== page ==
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Same sex marriage (SSM) & civil unions in North Carolina

2011: Proposed constitutional amendment.
Reactions by various groups & individuals.

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This topic is a continuation from the previous essay

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2011: Latest attempt to pass an anti-SSM/anti-civil union constitutional amendment. (Cont'd):

The House minority leader and former speaker, Rep. Joe Hackney (D-Orange), was opposed to the marriage amendment. He said:

"At a time when we should be focused on helping our neighbors in the east recover from a terrible storm, we are instead returning to Raleigh to vote on a constitutional amendment that simply mirrors existing law in North Carolina. What a waste. ... This proposed constitutional amendment runs against the tide of history and has become a form of hate speech."

Alex Miller, interim executive director of Equality NC -- a pro LGBT group in the state -- said that Republican support for the proposed amendment was motivated by politics more than moral considerations. He said:

"If the majority feels comfortable defending their record to the voters and feels people support the direction they’re taking in our state, they don’t need to put amendments like this on the ballot to help their chances at the polls."

Miller comment apparently referred to a recent event during a confidential GOP caucus meeting when microphones were left live and Rep. Mark Hilton's (R-Catawba), comments were heard in the Legislative Building pressroom. Hilton said that the proposed constitutional amendment was needed to help conservative groups "... get their ground game working."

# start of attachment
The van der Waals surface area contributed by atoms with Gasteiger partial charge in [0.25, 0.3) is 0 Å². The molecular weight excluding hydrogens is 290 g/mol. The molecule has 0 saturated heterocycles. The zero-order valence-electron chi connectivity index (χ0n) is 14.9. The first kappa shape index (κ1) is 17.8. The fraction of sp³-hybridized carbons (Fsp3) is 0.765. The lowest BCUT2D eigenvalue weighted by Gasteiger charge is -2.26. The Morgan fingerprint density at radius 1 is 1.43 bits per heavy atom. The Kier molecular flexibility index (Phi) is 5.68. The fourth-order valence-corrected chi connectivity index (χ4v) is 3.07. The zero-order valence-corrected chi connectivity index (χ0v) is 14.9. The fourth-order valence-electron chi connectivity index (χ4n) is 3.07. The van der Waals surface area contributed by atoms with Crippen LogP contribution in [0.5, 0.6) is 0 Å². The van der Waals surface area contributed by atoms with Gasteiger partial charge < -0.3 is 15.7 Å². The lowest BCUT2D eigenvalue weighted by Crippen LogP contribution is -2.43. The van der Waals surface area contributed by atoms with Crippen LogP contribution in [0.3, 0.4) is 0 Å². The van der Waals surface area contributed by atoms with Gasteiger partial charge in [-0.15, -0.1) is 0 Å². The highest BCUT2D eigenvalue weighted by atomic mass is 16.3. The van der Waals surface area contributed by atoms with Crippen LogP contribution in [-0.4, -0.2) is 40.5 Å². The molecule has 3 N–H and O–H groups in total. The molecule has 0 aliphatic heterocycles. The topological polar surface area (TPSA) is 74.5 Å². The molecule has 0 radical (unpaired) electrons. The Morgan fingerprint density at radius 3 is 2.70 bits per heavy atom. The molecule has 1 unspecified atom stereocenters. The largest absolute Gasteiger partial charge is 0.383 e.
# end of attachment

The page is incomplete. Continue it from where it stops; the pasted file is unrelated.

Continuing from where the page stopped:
TheTimesNews.com article concludes:

"Miller said that thousands of employees in some North Carolina cities and counties that offer same-sex partner benefits would no longer be eligible for those benefits. Those municipalities and counties include Asheville, Greensboro, Durham, Chapel Hill, Carrboro, Durham County, Orange County and Mecklenburg County, Miller said.

In addition, Miller said that insurance policies offered in North Carolina have to be approved by the N.C. Department of Insurance, which verifies that they comply with state law."  1

A session of the General Assembly is scheduled to start on 2011-SEP-12. It will discuss various proposed amendments to the state Constitution, including the marriage amendment. As currently written, the amendment would say:

"Marriage between a man and a woman is the only domestic legal union that shall be valid or recognized in this State."  1

This is actually a stealth amendment. Although it is being promote solely as an anti-SSM amendment, it would also make it impossible for the Legislature to create a system of registered partnerships or civil unions in the future. Its main long term effect might be on opposite-sex couples; the constitution would prohibit common law relationships to be recognized or given any rights or protections in North Carolina.

2011-SEP-12 & 13: Legislature approved referendum on same-sex marriage:

On SEP-12, WRAL.com commented: